Chancery Court Dismisses With Prejudice Shareholder Attack on ‘Arm's Length' Merger

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June 30 — Deeming many of the plaintiff's arguments “conclusory,” the Delaware Court of Chancery June 30 granted a semiconductor company's motion to dismiss litigation commenced by a shareholder attacking a merger that was conducted “at arm's length” .

Paul Dent, a shareholder of Ramtron International Corp., filed suit against the company and its directors for breaches of fiduciary duty and an appraisal of his shares, and he claimed that Cypress Semiconductor Corp. aided and abetted those breaches. Dent claimed that Ramtron's board failed to maximize shareholder value in accepting a 2012 merger offer from Cypress.

During a period of 19 months, Cypress made a number of increasing offers to buy Ramtron, and Ramtron engaged 24 other possible suitors before accepting an offer from Cypress. Cypress's ultimate offer of $3.10 per share represented a 71 percent premium over the closing price of Ramtron's stock on June 11, 2012, the last trading day before the public announcement of the deal.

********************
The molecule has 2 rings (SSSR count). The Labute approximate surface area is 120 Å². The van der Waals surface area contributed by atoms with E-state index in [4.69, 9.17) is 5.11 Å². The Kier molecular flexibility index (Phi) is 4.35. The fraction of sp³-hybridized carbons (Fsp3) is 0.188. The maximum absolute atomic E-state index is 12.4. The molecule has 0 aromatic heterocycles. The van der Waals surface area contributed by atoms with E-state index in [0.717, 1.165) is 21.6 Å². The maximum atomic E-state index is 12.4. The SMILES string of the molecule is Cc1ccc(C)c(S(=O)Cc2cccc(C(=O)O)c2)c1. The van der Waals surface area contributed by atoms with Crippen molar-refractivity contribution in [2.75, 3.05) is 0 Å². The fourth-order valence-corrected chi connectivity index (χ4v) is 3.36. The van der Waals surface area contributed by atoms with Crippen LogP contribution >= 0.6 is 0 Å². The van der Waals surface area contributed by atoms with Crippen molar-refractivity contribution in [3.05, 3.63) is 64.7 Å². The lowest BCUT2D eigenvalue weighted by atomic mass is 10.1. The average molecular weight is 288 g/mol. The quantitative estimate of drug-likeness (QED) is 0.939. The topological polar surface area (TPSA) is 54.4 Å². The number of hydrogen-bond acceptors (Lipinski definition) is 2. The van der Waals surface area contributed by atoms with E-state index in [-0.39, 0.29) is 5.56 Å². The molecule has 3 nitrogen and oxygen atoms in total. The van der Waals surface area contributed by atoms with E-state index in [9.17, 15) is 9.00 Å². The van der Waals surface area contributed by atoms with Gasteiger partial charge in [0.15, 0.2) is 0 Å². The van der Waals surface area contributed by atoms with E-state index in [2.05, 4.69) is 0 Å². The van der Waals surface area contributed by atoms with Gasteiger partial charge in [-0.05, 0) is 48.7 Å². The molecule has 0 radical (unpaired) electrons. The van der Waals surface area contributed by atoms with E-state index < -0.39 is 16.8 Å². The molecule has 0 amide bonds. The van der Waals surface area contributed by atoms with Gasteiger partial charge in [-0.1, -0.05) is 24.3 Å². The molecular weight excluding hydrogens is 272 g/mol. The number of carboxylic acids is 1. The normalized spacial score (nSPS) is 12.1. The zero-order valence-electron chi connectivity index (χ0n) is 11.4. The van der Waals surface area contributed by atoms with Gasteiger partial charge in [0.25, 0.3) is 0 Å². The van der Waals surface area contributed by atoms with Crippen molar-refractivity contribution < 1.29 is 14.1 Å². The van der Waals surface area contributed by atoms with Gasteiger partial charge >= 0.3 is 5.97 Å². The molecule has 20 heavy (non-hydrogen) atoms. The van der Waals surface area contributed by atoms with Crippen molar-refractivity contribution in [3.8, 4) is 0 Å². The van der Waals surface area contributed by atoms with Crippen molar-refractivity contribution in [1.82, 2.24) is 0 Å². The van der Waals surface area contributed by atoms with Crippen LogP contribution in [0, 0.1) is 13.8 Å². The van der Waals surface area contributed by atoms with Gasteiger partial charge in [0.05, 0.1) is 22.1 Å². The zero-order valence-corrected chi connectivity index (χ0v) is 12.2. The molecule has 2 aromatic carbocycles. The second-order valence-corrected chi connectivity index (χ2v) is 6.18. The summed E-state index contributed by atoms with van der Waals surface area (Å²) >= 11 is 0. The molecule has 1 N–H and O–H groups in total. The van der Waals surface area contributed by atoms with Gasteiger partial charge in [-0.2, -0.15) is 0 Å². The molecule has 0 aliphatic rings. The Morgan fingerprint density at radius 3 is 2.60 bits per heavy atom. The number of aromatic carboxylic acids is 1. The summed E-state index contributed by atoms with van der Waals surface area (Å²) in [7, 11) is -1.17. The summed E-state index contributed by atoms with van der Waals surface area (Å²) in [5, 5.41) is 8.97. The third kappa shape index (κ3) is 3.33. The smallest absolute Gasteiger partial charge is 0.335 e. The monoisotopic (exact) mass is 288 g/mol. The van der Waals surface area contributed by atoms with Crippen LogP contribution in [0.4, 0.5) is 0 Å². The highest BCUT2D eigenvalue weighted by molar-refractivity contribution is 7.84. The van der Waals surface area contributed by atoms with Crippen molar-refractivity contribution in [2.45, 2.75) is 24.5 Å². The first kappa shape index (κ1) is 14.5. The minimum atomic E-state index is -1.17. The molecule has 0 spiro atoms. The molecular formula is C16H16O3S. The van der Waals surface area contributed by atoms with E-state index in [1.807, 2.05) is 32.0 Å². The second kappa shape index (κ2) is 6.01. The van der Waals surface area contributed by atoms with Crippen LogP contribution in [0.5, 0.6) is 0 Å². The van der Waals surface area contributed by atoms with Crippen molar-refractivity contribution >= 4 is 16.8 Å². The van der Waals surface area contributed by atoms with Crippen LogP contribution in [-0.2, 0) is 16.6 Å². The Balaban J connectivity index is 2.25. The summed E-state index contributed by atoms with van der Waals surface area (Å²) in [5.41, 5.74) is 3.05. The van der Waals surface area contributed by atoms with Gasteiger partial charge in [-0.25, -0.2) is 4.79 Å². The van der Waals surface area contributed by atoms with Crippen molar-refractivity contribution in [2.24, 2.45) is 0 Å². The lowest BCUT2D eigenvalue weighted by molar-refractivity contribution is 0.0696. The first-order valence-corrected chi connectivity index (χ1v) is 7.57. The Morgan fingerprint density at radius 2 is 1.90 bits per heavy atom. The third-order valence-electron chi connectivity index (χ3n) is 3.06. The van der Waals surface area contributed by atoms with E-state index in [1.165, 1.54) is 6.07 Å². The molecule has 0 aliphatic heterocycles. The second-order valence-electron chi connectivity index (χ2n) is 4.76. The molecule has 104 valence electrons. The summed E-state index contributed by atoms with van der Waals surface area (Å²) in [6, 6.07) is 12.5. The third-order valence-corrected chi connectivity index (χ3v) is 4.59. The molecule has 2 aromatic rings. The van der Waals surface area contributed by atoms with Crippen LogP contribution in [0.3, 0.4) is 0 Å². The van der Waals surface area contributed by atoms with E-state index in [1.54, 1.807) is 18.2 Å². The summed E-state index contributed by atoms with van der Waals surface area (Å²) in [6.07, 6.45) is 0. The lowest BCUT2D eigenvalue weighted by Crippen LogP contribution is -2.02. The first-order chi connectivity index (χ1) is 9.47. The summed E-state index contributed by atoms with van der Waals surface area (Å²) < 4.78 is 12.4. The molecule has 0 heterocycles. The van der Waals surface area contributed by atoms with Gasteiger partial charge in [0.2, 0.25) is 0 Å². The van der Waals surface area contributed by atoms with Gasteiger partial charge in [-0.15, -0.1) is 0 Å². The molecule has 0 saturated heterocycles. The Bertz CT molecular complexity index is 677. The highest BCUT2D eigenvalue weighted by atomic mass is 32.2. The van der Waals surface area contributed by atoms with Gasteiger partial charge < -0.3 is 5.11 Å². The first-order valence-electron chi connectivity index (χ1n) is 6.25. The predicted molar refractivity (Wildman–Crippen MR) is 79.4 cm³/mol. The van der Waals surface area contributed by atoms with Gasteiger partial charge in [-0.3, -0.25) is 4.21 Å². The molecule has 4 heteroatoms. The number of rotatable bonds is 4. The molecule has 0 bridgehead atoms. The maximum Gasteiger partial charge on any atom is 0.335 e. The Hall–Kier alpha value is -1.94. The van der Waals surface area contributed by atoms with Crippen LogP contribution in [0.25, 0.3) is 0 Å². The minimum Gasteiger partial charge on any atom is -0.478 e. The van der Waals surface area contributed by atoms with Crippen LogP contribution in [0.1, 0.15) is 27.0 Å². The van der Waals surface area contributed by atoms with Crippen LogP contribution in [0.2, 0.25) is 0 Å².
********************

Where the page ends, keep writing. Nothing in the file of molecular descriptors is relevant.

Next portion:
Dent failed to provide evidence that could call into question “the independence or disinterestedness” of a majority of the Ramtron board, according to Vice Chancellor Donald F. Parsons. Dent also failed to show that board members approved the transaction in bad faith, Parsons ruled.

In particular, Dent made no effort to explain how purported deal-protection devices contained in the merger agreement were “draconian” and “preclusive,” the opinion states. In fact, Parsons concluded, the devices do not appear to deviate in any meaningful way from similar provisions that have been approved by the court.

On his claims that Ramtron directors breached their duty of candor, Dent failed to explain how the information he sought would have been anything more than “helpful” or how it “would significantly alter the total mix of information available” to stockholders, the opinion states.

The court dismissed Dent's claims with prejudice.

Faruqi & Faruqi LLP of Wilmington, Del., represented Dent, while Richards, Layton & Finger PA, also of Wilmington, represented Ramtron and its former directors.

Attorneys from Abrams & Bayliss LLP of Wilmington and Wilson, Sonsini, Goodrich & Rosati of Palo Alto, Calif., represented Cypress.

The opinion is available at

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